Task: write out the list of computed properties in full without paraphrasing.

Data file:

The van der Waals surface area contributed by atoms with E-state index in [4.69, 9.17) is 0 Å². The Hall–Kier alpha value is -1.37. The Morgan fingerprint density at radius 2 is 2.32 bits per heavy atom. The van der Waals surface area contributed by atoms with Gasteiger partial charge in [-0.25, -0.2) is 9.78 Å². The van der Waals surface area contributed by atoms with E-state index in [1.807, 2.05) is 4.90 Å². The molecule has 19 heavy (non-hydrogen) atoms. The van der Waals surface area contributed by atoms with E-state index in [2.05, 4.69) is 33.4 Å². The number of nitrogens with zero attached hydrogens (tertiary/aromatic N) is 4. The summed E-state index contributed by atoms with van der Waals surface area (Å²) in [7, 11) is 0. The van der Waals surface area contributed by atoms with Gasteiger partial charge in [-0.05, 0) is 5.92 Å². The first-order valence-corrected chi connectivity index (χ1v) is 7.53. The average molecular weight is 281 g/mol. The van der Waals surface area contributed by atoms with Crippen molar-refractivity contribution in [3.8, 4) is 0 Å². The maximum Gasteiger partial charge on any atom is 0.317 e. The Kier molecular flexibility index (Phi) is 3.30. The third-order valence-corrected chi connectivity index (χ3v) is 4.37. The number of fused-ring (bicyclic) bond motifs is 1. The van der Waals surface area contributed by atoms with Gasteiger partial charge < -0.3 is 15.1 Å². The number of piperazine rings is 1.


The van der Waals surface area contributed by atoms with E-state index in [4.69, 9.17) is 0 Å². The Hall–Kier alpha value is -1.37. The Morgan fingerprint density at radius 2 is 2.32 bits per heavy atom. The van der Waals surface area contributed by atoms with Gasteiger partial charge in [-0.25, -0.2) is 9.78 Å². The van der Waals surface area contributed by atoms with E-state index in [1.807, 2.05) is 4.90 Å². The molecule has 19 heavy (non-hydrogen) atoms. The van der Waals surface area contributed by atoms with E-state index in [2.05, 4.69) is 33.4 Å². The number of nitrogens with zero attached hydrogens (tertiary/aromatic N) is 4. The summed E-state index contributed by atoms with van der Waals surface area (Å²) in [7, 11) is 0. The van der Waals surface area contributed by atoms with Gasteiger partial charge in [-0.05, 0) is 5.92 Å². The first-order valence-corrected chi connectivity index (χ1v) is 7.53. The average molecular weight is 281 g/mol. The van der Waals surface area contributed by atoms with Crippen molar-refractivity contribution in [3.8, 4) is 0 Å². The maximum Gasteiger partial charge on any atom is 0.317 e. The Kier molecular flexibility index (Phi) is 3.30. The third-order valence-corrected chi connectivity index (χ3v) is 4.37. The number of fused-ring (bicyclic) bond motifs is 1. The van der Waals surface area contributed by atoms with Gasteiger partial charge < -0.3 is 15.1 Å². The number of piperazine rings is 1.